Claims made by a national advocacy organization that the meat-substitute product Quorn is dangerous are baseless, two prominent food scientists said. They said food stores should not hesitate to stock the product.
Quorn, introduced to the United States in January, is a fungus-based product that is high in protein and fiber. Independent consumer taste tests have brought rave reviews for the product's texture and flavor.
"It has been thoroughly researched. We don't feel there is a need to be concerned about the product," said Mary Mulry, senior director of product development and standards for Wild Oats Markets Inc. in Boulder, Colo.
Mulry, who holds a doctorate in food science, reviewed the studies submitted to the U.S. Food and Drug Administration by Marlow Foods Ltd. of Yorkshire, England. FDA approval was necessary for the company to sell the product in the United States. Quorn has been sold in the United Kingdom and Europe since 1985. England's Ministries of Agriculture, Fisheries and Food approved the product before it was allowed on store shelves there.
Controversy over Quorn started in August when the Washington, D.C.-based advocacy organization Center for Science in the Public Interest asked the FDA to pull the product from the market. The center said it started receiving complaints in April from consumers who claimed that Quorn was making them sick. Symptoms included vomiting, nausea and shortness of breath. CSPI posted a special Web site where consumers could lodge their complaints; it also published an advertisement in a British newspaper asking for reports of health problems relating to Quorn.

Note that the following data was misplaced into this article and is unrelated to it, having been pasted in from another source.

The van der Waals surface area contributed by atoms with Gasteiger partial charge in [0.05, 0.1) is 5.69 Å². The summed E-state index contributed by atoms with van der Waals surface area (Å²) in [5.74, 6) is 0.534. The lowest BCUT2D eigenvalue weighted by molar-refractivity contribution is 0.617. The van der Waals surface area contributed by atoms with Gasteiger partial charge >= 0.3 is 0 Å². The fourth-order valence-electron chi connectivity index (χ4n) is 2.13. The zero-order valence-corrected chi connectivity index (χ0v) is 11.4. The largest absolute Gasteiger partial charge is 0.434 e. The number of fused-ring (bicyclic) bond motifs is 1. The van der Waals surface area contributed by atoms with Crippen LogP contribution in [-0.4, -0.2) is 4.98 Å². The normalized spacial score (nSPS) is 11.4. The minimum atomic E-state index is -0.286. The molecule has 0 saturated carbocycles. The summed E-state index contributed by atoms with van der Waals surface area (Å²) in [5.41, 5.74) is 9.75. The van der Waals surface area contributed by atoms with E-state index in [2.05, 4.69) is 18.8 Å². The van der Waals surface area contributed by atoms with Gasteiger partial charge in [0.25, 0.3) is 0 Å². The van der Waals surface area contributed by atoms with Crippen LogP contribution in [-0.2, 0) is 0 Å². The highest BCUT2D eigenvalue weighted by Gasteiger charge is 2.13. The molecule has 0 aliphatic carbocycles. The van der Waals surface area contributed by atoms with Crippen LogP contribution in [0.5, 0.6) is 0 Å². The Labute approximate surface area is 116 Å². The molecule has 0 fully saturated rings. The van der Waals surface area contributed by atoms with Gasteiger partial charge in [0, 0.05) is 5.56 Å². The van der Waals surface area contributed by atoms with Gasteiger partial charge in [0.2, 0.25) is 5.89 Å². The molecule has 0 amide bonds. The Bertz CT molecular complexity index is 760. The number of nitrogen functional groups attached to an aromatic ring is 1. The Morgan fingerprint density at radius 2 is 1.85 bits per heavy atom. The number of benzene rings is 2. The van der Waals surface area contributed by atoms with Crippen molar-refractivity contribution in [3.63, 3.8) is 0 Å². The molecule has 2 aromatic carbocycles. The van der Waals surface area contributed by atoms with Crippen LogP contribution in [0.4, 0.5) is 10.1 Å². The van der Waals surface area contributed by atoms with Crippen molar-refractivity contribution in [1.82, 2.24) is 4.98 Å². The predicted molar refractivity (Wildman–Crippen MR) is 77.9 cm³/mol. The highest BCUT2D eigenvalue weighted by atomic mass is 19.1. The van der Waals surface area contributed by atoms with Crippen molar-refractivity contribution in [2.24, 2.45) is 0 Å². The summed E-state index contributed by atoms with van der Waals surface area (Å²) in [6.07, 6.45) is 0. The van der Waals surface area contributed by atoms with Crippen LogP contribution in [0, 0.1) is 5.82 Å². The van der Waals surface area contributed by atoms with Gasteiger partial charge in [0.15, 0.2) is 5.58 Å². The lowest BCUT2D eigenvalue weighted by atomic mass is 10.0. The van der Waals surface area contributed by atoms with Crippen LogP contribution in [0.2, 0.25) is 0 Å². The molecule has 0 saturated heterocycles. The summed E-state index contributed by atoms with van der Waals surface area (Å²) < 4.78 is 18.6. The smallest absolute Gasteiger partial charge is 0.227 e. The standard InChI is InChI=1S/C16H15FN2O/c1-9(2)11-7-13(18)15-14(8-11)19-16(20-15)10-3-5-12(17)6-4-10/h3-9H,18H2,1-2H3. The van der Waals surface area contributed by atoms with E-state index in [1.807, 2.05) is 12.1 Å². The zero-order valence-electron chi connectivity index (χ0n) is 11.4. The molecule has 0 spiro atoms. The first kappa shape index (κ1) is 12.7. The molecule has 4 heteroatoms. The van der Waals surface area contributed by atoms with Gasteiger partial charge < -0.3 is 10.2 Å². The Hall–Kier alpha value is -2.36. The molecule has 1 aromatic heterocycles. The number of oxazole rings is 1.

A CSPI spokesman said the center has received complaints from about 250 people, most of them from the U.K. The center held a news conference in Washington to announce its concerns; subsequently, stories about Quorn were carried by hundreds of media outlets around the United States. CSPI also wrote letters to more than 400 grocery store managers in the United States asking them to stop selling the product.
The action by the organization took Quorn Foods Inc., the U.S. subsidiary of Marlow Foods, by surprise.
Today, Quorn is sold in 2,000 stores throughout the United States.
Leslie Bonci, director of sports nutrition at the University of Pittsburgh Medical Center and a spokeswoman for the American Dietetic Association, reviewed the Quorn scientific studies earlier this year. She called CSPI's concerns "overblown." CSPI has not screened the complaints or attempted to obtain an independent medical review, Bonci said.
"It's just not a big deal; it doesn't make any sense," Bonci said. "Mycoprotein is not new. It's been around a long time. And [Marlow Foods] is not some fly-by-night operation. This is a very pure strain of mycoprotein—it has been well cultivated and purified."
Mycoprotein is found in fungi, such as mushrooms, explained Mulry. Some forms of protein, most notably the types found in milk, soy, shellfish, wheat gluten and peanuts, do cause adverse reactions in some humans. That Quorn has made some people ill is therefore not a surprise, she said, adding that the number of people complaining is statistically insignificant.
The company probably did err by stating on its packaging that Quorn is made from a form of mushroom. While Quorn is derived from fungus, it is not derived from mushrooms, Mulry said. Wild Oats has asked the company to consider changing its labels, and Quorn is reviewing the matter, Samuel said.
Using the word mushroom on its packaging raised the ire of Scott Wallace, CEO of Gardenburger Authentic Foods Co. Mushrooms are a major ingredient in the Portland, Ore., company's grain-based meat-substitute products, he said. The company has asked the FDA to require Quorn to remove the word mushroom from the label.
The controversy hasn't cut into Quorn sales in the U.S. market, Samuel said. Sales since January are $2 million, about 50 percent ahead of projections.
Joseph P. Lewandowski is a Fort Collins, Colo.-based freelance writer.
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